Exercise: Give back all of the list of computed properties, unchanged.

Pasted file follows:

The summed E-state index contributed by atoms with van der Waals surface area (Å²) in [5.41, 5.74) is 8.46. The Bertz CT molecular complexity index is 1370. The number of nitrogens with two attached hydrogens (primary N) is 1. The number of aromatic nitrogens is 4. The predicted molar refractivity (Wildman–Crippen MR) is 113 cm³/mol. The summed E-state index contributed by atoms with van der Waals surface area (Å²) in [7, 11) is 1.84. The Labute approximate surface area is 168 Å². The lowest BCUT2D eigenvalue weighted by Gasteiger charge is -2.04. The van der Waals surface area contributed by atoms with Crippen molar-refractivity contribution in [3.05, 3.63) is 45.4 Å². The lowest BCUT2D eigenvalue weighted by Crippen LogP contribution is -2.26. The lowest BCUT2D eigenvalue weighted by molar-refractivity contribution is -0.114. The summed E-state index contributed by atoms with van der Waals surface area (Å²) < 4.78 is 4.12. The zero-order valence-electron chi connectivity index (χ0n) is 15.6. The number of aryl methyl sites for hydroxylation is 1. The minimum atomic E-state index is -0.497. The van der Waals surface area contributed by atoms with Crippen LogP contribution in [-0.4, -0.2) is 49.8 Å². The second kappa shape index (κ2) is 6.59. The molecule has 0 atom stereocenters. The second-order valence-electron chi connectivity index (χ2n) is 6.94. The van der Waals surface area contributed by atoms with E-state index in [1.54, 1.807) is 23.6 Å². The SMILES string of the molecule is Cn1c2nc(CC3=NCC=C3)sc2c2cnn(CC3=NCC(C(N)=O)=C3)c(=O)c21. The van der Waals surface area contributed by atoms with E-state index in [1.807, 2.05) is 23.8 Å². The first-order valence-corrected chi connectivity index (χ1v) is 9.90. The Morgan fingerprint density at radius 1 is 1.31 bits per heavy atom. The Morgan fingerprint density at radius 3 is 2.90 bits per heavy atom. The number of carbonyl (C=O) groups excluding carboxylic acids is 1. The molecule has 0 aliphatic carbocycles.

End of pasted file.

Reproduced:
The summed E-state index contributed by atoms with van der Waals surface area (Å²) in [5.41, 5.74) is 8.46. The Bertz CT molecular complexity index is 1370. The number of nitrogens with two attached hydrogens (primary N) is 1. The number of aromatic nitrogens is 4. The predicted molar refractivity (Wildman–Crippen MR) is 113 cm³/mol. The summed E-state index contributed by atoms with van der Waals surface area (Å²) in [7, 11) is 1.84. The Labute approximate surface area is 168 Å². The lowest BCUT2D eigenvalue weighted by Gasteiger charge is -2.04. The van der Waals surface area contributed by atoms with Crippen molar-refractivity contribution in [3.05, 3.63) is 45.4 Å². The lowest BCUT2D eigenvalue weighted by Crippen LogP contribution is -2.26. The lowest BCUT2D eigenvalue weighted by molar-refractivity contribution is -0.114. The summed E-state index contributed by atoms with van der Waals surface area (Å²) < 4.78 is 4.12. The zero-order valence-electron chi connectivity index (χ0n) is 15.6. The number of aryl methyl sites for hydroxylation is 1. The minimum atomic E-state index is -0.497. The van der Waals surface area contributed by atoms with Crippen LogP contribution in [-0.4, -0.2) is 49.8 Å². The second kappa shape index (κ2) is 6.59. The molecule has 0 atom stereocenters. The second-order valence-electron chi connectivity index (χ2n) is 6.94. The van der Waals surface area contributed by atoms with E-state index in [1.54, 1.807) is 23.6 Å². The SMILES string of the molecule is Cn1c2nc(CC3=NCC=C3)sc2c2cnn(CC3=NCC(C(N)=O)=C3)c(=O)c21. The van der Waals surface area contributed by atoms with E-state index in [1.807, 2.05) is 23.8 Å². The first-order valence-corrected chi connectivity index (χ1v) is 9.90. The Morgan fingerprint density at radius 1 is 1.31 bits per heavy atom. The Morgan fingerprint density at radius 3 is 2.90 bits per heavy atom. The number of carbonyl (C=O) groups excluding carboxylic acids is 1. The molecule has 0 aliphatic carbocycles.